The Policing Action Team is responsible for identifying ways to improve community relations with police officers. Recommendations addressed events held in the Barn and police requests for identification. Many steps have been taken since the Town Hall last March to address these concerns, including unconscious bias training, personnel changes, and changes in Barn management.
Our inaugural Campus Trust Talk took place in the Magnolia Room of Reynolda Hall. This important step in the building of trust between the student community and the police employs a model that incorporates both large and small group discussions and included university student, faculty and staff participants as well as WFU and Winston-Salem police officers.
WFU Police sworn officers, security officers and administrative support staff participated in Cook Ross Unconscious Bias Training workshops. The first session provided a comprehensive overview of the impact of “unconscious bias” on our personal beliefs and professional behavior, with a follow up on Cultural Self-Awareness that focused more specifically on how unconscious bias can affect the culture of policing.
Our police department also participated in Fair and Impartial Policing: A Science-Based Approach (Hosted by Elon University police, in cooperation with WFU police; Patrol Sessions: July 28-30; Supervisor Session: July 31). Fair and Impartial Police Training presents what is known about human biases and provides guidance for promoting fair and impartial policing in the areas of policy, training, supervision/accountability, leadership, recruitment/hiring, outreach to diverse communities, and measurement.
Recommendation: Provide Culturally Diverse and Bias-based Training Programs for Each Employee of Wake Forest Police Who Engage with Students
Bias training is now mandatory for all officers and has been an important addition to professional development in University Police. With the exception of newer employees – for example, we had two officers join the department last week – and a few on medical leave, each officer completed a minimum of 20 hours of training related to bias and diversity.
Recommendation: Set a goal with specific timetables and metrics to develop innovative approaches to recruitment, including attracting candidates from diverse backgrounds.
The recruitment and hiring coordination has been reassigned to the Sergeant responsible for Community Policing. The Sergeant currently utilizes search committees staffed by key campus stakeholders and chaired by representatives from Campus life and other campus partners. This diverse composition ensures the candidate pools for all positions are diverse. In addition to our continuing efforts to diversify our recruitment, we have retained Spelman and Johnson Consulting Group to ensure recruitment of a more diverse pool beyond the Major and Captain command position. As of January 2016, two law enforcement officers with extensive experience in community policing at North Carolina universities have joined the Wake Forest University Police Department in senior leadership roles. Derri Gaskins Stormer, formerly with East Carolina University’s police department, comes to Wake Forest as a major. Joe Larkin Dixon joins Wake Forest as a captain after serving in the police department at the University of North Carolina at Greensboro. Fore more information, click here.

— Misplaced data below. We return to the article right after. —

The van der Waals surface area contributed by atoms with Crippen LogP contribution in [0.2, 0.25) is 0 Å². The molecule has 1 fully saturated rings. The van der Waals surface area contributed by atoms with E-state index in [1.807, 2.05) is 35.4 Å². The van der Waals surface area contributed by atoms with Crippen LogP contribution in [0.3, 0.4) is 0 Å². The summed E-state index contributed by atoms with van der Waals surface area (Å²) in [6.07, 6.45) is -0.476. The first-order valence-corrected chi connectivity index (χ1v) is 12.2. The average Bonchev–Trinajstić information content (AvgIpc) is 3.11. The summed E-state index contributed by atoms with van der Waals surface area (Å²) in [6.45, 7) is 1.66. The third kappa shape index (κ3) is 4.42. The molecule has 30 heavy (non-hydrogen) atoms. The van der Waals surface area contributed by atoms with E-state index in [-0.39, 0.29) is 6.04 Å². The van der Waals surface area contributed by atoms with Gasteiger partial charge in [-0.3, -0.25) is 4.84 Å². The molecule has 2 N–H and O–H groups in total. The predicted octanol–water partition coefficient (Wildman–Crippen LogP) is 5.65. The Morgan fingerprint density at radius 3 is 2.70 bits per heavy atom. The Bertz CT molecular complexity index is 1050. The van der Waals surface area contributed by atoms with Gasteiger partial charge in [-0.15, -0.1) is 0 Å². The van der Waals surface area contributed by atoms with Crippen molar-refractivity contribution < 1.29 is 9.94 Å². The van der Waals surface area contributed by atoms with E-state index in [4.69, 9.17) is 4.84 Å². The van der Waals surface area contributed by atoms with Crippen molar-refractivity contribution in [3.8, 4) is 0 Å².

Recommendation: Reinstate the Major Events Committee and Support Expansion of Event Resource Manager Program
The University promoted Corporal James Gravely to Special Events Sergeant to coordinate events and security personnel. He will collaborate regularly with the Dean of Student’s Office of Student Engagement, Event Resource Manager, and student organizations to reduce risk and ensure event safety.
Recommendation: Use the Police Accountability Board (PAB) to develop ideas about how to improve social interactions and communication with the police department
Dr. Angela Mazaris, Director of the LGBTQ Center, is the new chair, reporting directly to the VP for Campus Life. New student representatives have been appointed. The charge, mission statement and meeting structure are being reviewed. The PAB will be host open campus forums to hear campus concerns. Additionally, a newly created a Citizens Police Academy Lunch and Learn Series launched in January 2016 for WFU citizens to learn about the daily functions and responsibilities of the university’s law enforcement personnel and improve police and community interaction. University Police will also continue hosting Trust Talks and Chats with the Chief to improve relationships with students, faculty, and staff as well as to help source community-driven solutions to challenges on campus.
Recommendation: Develop opportunities for increased social interaction between Police and students to increase the levels of trust and understanding
In addition to normal Resource Officer activities with Residence Life staff and Faculty Fellows, officers focused on first year residence halls hosted “Coffee with a Cop” events to establish relationships with first year students. The launch of the Live Safe App has also provided a great foundation for conversation as this a resource now available to students that helps foster a more safe and secure campus community. The monthly “Chat with the Chief” program has grown in size, diversity, and following.
Major Stormer, a recent hire, will be a key leader in enhancing our department’s community engagement initiatives and recruiting efforts. Captain Dixon, also a new addition to the community, will focus on patrol operations, investigations, case management and crime analysis. Both of them have previous experience with and will be involved in the development of Student Patrol Programs, enhancement of Citizens Police Academies, Rape Aggression Defense Classes, Community Engagement and policy and procedure development.
For more information
Dr. Penny Rue
Vice President for Campus Life